Thursday, January 22, 2009

Stay Connected

You'd be hard-pressed to find a good communicator who wasn't aware of current events and mainstream culture. Which means, as we strive to be better science communicators we need to maintain or improve our connections to the world. But, when your job entails reading journal articles, newspapers, books, and basically any other subject relevant piece of literature (using that term lightly here), the last thing you want to do is go home and absorb more information. In my current position there's a lot to take in. There are always articles circulating about health and science, meetings, blog posts, policy discussions, and enough news media to easily paper the walls of my office.

I understand your plight. At the end of the day, it sometimes takes serious effort to get myself to do anything. It's easy to forget about learning anything that isn't related to work. Then I remember: if I want to be able to talk to anyone that works outside of my field, I'm going to have to have a clue about what is going on in the world. By keeping current on issues that are important outside my office, I am able to relate to (and therefore communicate with) people better. This isn't just good advice for scientists, it applies to every driven professional out there. From time to time we've all been guilty of closing ourselves off - but if we make a concerted effort to stay connected it will enhance our lives and our work.

Knowing what is going on internationally, nationally, and locally is beneficial. It gives you an opportunity to find advocacy and communication opportunities, provides material for building examples, and may spark creative ideas for partnerships. If none of that is convincing, just remember that it can help you maintain supremacy at Jeopardy!.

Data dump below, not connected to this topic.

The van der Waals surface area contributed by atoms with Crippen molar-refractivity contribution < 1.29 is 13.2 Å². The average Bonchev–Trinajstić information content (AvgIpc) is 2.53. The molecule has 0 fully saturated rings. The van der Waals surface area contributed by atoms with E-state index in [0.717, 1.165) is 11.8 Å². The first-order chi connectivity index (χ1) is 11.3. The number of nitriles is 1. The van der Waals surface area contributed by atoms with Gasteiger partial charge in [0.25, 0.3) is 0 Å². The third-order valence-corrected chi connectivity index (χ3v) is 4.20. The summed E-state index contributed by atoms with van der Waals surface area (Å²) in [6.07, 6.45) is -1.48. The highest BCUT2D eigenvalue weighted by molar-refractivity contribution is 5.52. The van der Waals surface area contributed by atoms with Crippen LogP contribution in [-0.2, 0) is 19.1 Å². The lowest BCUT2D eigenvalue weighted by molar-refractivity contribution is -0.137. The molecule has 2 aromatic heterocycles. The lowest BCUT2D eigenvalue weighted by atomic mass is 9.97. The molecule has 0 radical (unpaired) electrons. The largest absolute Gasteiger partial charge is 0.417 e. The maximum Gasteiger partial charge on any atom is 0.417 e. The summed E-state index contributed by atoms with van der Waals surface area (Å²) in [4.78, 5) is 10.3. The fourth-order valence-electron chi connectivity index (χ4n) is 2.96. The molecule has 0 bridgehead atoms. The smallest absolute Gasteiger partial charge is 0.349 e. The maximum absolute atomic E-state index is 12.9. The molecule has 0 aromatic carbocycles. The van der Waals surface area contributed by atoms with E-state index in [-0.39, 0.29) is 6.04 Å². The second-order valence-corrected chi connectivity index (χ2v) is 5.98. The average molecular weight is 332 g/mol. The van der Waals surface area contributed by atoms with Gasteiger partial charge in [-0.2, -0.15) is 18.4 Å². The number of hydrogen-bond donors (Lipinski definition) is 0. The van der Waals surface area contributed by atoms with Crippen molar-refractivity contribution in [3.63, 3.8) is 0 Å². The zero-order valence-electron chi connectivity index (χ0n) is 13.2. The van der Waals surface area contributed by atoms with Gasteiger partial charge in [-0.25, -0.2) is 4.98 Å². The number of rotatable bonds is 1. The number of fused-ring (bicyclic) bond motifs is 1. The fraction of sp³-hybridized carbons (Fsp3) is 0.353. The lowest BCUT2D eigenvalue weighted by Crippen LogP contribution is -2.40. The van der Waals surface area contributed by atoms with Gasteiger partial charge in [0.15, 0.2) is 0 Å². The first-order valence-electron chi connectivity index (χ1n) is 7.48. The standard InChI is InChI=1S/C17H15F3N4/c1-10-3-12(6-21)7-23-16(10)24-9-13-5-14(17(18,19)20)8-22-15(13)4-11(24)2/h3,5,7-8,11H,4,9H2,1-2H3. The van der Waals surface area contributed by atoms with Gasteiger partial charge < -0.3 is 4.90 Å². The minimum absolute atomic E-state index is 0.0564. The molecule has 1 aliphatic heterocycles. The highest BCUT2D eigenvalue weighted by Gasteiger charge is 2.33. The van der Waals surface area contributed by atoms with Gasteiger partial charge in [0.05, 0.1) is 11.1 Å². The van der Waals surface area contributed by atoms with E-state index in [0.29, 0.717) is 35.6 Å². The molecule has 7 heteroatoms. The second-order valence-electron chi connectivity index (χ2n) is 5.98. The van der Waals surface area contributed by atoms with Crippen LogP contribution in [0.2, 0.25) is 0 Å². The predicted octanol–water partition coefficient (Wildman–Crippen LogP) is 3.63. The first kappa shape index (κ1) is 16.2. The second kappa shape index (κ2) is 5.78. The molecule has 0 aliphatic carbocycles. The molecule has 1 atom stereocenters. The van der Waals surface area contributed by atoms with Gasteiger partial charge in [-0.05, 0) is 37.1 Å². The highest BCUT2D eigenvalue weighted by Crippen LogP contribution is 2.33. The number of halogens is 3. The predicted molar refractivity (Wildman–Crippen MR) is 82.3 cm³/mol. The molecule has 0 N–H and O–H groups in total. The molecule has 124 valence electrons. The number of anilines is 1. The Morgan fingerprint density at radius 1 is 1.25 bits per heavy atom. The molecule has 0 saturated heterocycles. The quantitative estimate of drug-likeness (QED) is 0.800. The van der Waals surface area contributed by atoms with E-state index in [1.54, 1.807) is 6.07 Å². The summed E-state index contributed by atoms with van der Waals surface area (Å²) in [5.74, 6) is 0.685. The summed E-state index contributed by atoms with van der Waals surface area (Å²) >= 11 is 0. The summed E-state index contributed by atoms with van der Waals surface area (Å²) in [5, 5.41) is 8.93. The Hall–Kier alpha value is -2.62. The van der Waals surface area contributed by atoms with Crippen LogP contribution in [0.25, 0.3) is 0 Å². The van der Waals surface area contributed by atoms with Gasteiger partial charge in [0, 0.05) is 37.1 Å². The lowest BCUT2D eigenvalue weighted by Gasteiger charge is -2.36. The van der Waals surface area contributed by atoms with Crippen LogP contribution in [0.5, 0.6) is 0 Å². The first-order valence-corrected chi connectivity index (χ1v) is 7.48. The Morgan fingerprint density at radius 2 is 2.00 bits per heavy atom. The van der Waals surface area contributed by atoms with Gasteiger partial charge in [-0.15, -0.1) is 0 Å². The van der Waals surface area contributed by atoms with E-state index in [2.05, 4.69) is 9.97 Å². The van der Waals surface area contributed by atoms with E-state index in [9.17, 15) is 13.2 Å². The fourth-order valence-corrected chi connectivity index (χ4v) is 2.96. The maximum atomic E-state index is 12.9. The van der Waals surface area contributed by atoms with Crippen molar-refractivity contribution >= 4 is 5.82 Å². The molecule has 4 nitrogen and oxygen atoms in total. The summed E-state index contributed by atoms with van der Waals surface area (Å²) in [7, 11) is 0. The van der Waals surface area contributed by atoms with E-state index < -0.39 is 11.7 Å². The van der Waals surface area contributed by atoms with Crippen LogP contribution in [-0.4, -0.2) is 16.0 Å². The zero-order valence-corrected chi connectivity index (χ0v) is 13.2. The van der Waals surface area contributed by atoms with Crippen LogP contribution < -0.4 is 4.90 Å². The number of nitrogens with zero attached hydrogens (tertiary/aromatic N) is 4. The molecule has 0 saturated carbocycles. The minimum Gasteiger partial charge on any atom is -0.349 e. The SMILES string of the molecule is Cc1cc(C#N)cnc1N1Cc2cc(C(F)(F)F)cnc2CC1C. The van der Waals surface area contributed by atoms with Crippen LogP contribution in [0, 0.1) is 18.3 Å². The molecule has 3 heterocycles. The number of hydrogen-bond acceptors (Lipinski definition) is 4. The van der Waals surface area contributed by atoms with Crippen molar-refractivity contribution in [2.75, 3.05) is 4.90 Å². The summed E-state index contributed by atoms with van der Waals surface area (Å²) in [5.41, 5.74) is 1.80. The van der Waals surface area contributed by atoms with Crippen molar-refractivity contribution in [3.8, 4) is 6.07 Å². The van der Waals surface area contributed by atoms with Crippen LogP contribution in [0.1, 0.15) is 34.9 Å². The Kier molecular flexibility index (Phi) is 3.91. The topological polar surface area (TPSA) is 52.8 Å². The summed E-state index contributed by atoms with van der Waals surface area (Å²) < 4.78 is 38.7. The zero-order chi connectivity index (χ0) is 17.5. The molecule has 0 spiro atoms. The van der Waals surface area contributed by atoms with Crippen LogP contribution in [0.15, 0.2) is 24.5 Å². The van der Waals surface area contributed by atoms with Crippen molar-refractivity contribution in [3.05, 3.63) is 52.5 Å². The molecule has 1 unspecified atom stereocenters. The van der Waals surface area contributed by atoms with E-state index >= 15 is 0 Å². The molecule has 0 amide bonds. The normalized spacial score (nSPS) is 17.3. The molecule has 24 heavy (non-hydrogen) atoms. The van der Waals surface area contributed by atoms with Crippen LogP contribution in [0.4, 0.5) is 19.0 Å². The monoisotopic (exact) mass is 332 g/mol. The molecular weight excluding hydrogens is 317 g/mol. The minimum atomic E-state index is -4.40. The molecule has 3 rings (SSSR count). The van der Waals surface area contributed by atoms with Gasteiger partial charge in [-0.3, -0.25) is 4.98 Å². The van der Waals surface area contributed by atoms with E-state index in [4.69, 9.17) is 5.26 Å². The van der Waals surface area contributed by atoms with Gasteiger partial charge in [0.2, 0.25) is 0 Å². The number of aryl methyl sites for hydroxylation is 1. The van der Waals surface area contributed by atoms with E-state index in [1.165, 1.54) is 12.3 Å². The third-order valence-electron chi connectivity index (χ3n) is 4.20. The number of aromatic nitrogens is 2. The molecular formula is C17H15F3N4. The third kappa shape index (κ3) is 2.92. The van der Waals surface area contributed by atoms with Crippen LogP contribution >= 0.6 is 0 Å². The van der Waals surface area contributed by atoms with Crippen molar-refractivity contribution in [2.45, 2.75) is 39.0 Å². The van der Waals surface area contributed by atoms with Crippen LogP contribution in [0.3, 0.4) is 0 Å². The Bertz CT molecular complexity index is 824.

There are many ways quick and easy ways to stay connected to your non-work world:

Read popular fiction.
Peruse the community or local newspaper.
Go to a town hall or school board meeting.
Watch the local and/or national evening news.
Listen to the radio (we love NPR too, but branch out if you can).
Have lunch with someone who works nearby, but not in your field.
Read magazine headlines while waiting in line at the grocery store.
Watch one movie a month that you've never seen before (doesn't have to be in theaters).
Subscribe to the feed of a political cartoonist.

What keeps you connected?


  1. I check online newspaper headlines daily and listen to the radio during my commute. However, radio stations here tend to talk about celebrities more than actual news... not sure if that actually counts =]
    Besides, I can't remember the last time I talked with a non-scientist other than my chiropractor.

  2. Ha! Media outlets are definitely a good place to start, but you're right, you'll be missing a lot of "news".

    I had a conversation with a cab driver on the way into D.C. last month about this. He was asking what I thought the "best" place to find news is. I'd have loved to punt that one back to Heather, but I was on my own. I told him I try to look at as many world news outlets as possible, keeping in mind any political leanings so that I can figure out where the spin is happening.

    Any thoughts?